Each translated translation unit is examined to produce a list of required instantiations. [Note: this may include instantiations which have been explicitly requested (14.7.2). ] The definitions of the required templates are located. It is implementation-defined whether the source of the translation units containing these definitions is required to be available. [Note: an implementation could encode sufficient information into the translated translation unit so as to ensure the source is not required here. ] All the required instantiations are performed to produce instantiation units. [Note: these are similar to translated translation units, but contain no references to uninstantiated templates and no template definitions. ] The program is ill-formed if any instantiation fails.

The Point of Instantiation of such a member also does not really matter, because such a point of instantiation is the context link between an instantiation and its translation units - it defines the declarations that are visible (as specified at 14.6.4.1, and each of those point of instantiations must give instantiations the same meaning, as specified in the one definition rule at 3.2/5, last bullet).

If we want ordered initialization, we have to arrange so we don't mess with instantiations, but with explicit declarations - this is the area of explicit specializations, as these are not really different to normal declarations. In fact, C++0x changed its wording of 3.6.2 to the following:

Dynamic initialization of a non-local object with static storage duration is either ordered or unordered. Definitions of explicitly specialized class template static data members have ordered initialization. Other class template static data members (i.e., implicitly or explicitly instantiated specializations) have unordered initialization.


This means to your code, that:

  • [1] and [2] commented: No reference to the static data members exist, so their definitions (and also not their declarations, since there is no need for instantiation of B<int>) are not instantiated. No side effect occurs.
  • [1] uncommented: B<int>::getB() is used, which in itself uses B<int>::mB, which requires that static member to exist. The string is initialized prior to main (at any case before that statement, as part of initializing non-local objects). Nothing uses B<int>::mInit, so it's not instantiated, and so no object of B<int>::InitHelper is ever created, which makes its constructor not being used, which in turn will never assign something to B<int>::mB: You will just output an empty string.
  • [1] and [2] uncommented: That this worked for you is luck (or the opposite :)). There is no requirement for a particular order of initialization calls, as explained above. It might work on VC++, fail on GCC and work on clang. We don't know.
  • [1] commented, [2] uncommented: Same problem - again, both static data members are used: B<int>::mInit is used by B<int>::getHelper, and the instantiation of B<int>::mInit will cause its constructor to be instantiated, which will use B<int>::mB - but for your compiler, the order is different in this particular run (unspecified behavior is not required to be consistent among different runs): It initializes B<int>::mInit first, which will operate on a not-yet-constructed string object.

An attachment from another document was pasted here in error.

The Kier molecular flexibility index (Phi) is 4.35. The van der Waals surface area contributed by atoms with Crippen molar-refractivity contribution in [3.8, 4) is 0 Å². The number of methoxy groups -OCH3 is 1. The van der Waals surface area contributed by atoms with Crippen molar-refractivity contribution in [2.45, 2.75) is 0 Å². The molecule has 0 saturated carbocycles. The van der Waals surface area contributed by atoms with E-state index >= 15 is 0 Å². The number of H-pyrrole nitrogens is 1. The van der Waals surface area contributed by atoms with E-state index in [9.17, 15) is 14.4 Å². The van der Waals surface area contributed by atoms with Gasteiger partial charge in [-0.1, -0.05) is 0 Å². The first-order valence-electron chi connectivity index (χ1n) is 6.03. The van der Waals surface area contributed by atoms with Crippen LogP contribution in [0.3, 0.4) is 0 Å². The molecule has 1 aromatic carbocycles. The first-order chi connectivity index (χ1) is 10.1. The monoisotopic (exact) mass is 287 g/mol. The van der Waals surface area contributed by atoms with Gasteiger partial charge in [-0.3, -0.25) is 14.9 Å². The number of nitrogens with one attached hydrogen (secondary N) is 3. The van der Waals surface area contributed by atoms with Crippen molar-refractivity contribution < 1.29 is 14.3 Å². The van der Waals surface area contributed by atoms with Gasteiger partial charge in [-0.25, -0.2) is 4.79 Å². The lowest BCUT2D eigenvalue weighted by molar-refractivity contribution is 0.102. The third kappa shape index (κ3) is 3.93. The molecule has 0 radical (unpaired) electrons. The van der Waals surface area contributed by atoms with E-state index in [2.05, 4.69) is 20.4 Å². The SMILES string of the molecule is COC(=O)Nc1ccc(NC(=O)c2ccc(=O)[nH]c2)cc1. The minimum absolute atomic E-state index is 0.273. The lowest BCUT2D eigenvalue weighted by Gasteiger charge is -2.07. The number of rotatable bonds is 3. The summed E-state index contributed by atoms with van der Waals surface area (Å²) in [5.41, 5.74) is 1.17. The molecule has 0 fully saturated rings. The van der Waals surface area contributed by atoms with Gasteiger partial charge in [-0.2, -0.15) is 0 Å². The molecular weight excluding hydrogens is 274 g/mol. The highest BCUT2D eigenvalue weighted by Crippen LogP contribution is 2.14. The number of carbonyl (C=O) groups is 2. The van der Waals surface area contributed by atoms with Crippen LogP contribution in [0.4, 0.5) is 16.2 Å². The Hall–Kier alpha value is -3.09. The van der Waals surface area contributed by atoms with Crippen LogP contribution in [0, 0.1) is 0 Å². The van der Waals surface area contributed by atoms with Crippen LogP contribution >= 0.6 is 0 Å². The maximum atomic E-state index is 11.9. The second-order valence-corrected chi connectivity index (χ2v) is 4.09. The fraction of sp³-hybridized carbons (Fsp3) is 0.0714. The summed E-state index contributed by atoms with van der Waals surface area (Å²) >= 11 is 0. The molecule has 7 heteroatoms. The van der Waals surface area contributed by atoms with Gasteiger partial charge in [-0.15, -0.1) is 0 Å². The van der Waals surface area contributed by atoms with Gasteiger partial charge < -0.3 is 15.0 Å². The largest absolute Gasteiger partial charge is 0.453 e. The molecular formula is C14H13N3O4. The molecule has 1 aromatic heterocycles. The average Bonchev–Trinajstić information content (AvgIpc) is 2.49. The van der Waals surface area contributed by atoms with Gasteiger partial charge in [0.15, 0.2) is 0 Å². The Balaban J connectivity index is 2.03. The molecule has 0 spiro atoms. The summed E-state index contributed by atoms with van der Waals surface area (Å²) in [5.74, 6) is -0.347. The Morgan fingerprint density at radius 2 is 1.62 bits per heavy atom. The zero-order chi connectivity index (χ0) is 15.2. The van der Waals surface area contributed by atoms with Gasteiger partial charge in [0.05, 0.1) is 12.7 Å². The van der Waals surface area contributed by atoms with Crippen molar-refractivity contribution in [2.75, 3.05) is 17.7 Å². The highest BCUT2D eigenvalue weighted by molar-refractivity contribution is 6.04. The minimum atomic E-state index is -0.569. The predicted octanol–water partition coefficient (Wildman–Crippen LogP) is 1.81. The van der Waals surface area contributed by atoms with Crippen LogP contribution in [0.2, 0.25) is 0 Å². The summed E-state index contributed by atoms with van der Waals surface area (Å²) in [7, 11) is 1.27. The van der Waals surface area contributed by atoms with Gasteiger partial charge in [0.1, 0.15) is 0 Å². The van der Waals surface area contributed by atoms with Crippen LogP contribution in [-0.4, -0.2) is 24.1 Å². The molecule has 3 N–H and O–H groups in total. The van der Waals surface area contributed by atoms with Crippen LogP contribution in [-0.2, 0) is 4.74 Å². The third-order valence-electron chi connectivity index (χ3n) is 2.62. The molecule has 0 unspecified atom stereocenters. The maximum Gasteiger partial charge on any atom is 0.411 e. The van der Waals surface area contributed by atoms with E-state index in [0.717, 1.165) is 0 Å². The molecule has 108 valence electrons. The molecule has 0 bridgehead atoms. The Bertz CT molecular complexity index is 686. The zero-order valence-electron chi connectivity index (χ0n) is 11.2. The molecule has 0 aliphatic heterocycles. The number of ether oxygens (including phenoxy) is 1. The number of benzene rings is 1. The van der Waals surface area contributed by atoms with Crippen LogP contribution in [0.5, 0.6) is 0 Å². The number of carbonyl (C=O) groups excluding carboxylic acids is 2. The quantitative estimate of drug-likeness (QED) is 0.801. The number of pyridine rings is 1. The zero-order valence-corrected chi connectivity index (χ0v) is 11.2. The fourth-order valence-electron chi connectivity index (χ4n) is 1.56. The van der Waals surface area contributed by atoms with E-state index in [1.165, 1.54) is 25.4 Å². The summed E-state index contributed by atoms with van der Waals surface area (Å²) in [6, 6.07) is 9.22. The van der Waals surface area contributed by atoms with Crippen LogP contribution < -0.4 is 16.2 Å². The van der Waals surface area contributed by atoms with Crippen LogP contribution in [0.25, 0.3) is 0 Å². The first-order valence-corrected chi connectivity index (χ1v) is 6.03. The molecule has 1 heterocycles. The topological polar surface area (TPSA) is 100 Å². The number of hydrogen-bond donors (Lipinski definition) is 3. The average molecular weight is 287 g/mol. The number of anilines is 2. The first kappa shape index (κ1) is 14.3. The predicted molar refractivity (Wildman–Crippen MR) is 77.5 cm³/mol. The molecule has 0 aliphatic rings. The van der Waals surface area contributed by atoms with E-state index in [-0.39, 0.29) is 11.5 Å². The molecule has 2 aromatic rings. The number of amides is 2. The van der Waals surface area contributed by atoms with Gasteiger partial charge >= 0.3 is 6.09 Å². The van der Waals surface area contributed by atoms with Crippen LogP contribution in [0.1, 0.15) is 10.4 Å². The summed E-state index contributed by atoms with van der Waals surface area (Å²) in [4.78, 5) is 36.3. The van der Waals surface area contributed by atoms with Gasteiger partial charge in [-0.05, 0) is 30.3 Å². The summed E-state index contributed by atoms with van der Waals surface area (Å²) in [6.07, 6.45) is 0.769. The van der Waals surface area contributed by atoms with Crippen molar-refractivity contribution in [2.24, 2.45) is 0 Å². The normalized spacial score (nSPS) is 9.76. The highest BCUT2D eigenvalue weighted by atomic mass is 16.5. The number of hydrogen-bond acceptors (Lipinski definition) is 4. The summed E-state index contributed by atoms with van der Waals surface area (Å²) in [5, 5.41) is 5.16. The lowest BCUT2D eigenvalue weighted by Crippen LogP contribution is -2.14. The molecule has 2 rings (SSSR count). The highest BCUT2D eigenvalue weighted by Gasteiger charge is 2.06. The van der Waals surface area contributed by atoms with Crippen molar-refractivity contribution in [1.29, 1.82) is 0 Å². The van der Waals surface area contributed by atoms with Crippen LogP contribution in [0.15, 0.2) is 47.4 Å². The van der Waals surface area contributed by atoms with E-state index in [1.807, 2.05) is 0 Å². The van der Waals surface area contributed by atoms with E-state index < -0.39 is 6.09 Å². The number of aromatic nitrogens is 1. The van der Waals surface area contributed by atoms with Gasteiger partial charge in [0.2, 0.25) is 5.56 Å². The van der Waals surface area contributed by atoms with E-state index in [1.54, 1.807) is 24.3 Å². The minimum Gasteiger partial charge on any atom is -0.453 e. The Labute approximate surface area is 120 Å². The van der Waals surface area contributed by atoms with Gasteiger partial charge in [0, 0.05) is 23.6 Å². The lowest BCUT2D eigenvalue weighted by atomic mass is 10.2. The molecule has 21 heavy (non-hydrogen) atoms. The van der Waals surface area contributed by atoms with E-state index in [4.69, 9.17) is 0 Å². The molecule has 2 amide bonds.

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4  
Thank you for your excellent comment and very clear and elaborate discussion of this problem. –  Mr. Mr. Dec 1 '09 at 15:15

The problem is that the defintions you give for the static member variables are templates too.

template<class T>
std::string B<T>::mB;
template<class T>
typename B<T>::InitHelper B<T>::mInit;

During compilation, this defines actually nothing, since T is not known. It is something like a class declaration or a template definition, the compiler does not generate code or reserve storage when it sees it.

The definition happens implicitly later, when you use the template class. Because in the segfaulting case you don't use B<int>::mInit, it is never created.

A solution would be explictly defining the needed member (without initializing it): Put somewhere source file a

template<>
typename B<int>::InitHelper B<int>::mInit;

This works basically the same way as explictly defining a template class.

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I think, in this very example, it would not make a difference to put the initialization into another header file as everything is in the same translation unit. –  Mr. Mr. Nov 30 '09 at 11:58
    
Of course. Thats why I used the conditional tense ("would"). But I am not a native english speaker, so this is proably misleading. I deleted it. –  hirschhornsalz Nov 30 '09 at 15:08
    
So do you understand now why you get a segfault/empty member, or is it still unclear? –  hirschhornsalz Nov 30 '09 at 15:12
    
Yes, thank you. I read it up in the C++ standard (14.7.1): > Unless a member of a class template or a member template has been explicitly instantiated or explicitly specialized, the specialization of the member is implicitly instantiated when the specialization is referenced in a context that requires the member definition to exist; in particular, the initialization (and any associated side-effects) of a static data member does not occur unless the static data member is itself used in a way that requires the definition of the static data member to exist. –  Mr. Mr. Nov 30 '09 at 15:52
    
Just for clarification: In case 3 / the segfaulting case: The segfault does not occur, because mInit does not exists, but because mB does not exist. I think this is because there is not guaranteed order in static object initialization. –  Mr. Mr. Dec 1 '09 at 7:36
  • [1] uncommented case: It is ok. static InitHelper B<int>::mInit does not exist. If member of the template class (struct) is not used it does not compiled.

  • [1] and [2] uncommented case: It is ok. B<int>::getHelper() use static InitHelper B<int>::mInit and mInit exists.

  • [1] commented, [2] uncommented: it works for me in VS2008.

share|improve this answer
    
Hmm, ok. Thank you for investigating this. –  Mr. Mr. Nov 30 '09 at 12:02